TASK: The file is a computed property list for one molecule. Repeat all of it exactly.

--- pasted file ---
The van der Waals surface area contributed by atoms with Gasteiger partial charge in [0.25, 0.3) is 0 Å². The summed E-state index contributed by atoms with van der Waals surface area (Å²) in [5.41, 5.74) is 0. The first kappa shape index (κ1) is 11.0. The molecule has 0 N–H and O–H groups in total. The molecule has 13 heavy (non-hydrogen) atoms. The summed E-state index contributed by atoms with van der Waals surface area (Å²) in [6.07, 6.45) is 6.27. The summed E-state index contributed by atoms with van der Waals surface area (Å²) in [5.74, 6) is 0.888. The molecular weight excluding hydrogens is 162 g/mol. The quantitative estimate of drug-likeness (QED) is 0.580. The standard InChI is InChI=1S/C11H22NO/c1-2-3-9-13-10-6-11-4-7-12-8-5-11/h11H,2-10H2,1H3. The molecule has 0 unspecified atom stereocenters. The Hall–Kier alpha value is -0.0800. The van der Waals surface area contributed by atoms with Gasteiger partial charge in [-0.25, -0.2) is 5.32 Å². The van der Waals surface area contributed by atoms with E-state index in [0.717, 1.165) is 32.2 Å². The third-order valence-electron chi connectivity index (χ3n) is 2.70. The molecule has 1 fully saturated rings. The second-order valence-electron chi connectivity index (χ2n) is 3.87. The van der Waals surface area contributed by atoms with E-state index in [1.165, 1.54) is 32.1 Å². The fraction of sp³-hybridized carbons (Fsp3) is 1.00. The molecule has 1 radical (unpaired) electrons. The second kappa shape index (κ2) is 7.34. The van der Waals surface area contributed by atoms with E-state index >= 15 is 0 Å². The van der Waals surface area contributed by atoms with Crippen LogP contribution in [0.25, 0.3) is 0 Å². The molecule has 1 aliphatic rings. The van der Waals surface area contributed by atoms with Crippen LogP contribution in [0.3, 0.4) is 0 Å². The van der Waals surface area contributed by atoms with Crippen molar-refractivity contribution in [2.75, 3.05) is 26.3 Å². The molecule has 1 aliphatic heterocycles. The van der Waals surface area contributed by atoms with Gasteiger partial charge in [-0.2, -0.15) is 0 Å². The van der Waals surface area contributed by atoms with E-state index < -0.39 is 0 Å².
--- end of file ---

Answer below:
The van der Waals surface area contributed by atoms with Gasteiger partial charge in [0.25, 0.3) is 0 Å². The summed E-state index contributed by atoms with van der Waals surface area (Å²) in [5.41, 5.74) is 0. The first kappa shape index (κ1) is 11.0. The molecule has 0 N–H and O–H groups in total. The molecule has 13 heavy (non-hydrogen) atoms. The summed E-state index contributed by atoms with van der Waals surface area (Å²) in [6.07, 6.45) is 6.27. The summed E-state index contributed by atoms with van der Waals surface area (Å²) in [5.74, 6) is 0.888. The molecular weight excluding hydrogens is 162 g/mol. The quantitative estimate of drug-likeness (QED) is 0.580. The standard InChI is InChI=1S/C11H22NO/c1-2-3-9-13-10-6-11-4-7-12-8-5-11/h11H,2-10H2,1H3. The molecule has 0 unspecified atom stereocenters. The Hall–Kier alpha value is -0.0800. The van der Waals surface area contributed by atoms with Gasteiger partial charge in [-0.25, -0.2) is 5.32 Å². The van der Waals surface area contributed by atoms with E-state index in [0.717, 1.165) is 32.2 Å². The third-order valence-electron chi connectivity index (χ3n) is 2.70. The molecule has 1 fully saturated rings. The second-order valence-electron chi connectivity index (χ2n) is 3.87. The van der Waals surface area contributed by atoms with E-state index in [1.165, 1.54) is 32.1 Å². The fraction of sp³-hybridized carbons (Fsp3) is 1.00. The molecule has 1 radical (unpaired) electrons. The second kappa shape index (κ2) is 7.34. The van der Waals surface area contributed by atoms with E-state index >= 15 is 0 Å². The van der Waals surface area contributed by atoms with Crippen LogP contribution in [0.25, 0.3) is 0 Å². The molecule has 1 aliphatic rings. The van der Waals surface area contributed by atoms with Crippen LogP contribution in [0.3, 0.4) is 0 Å². The van der Waals surface area contributed by atoms with Crippen molar-refractivity contribution in [2.75, 3.05) is 26.3 Å². The molecule has 1 aliphatic heterocycles. The van der Waals surface area contributed by atoms with Gasteiger partial charge in [-0.2, -0.15) is 0 Å². The van der Waals surface area contributed by atoms with E-state index < -0.39 is 0 Å².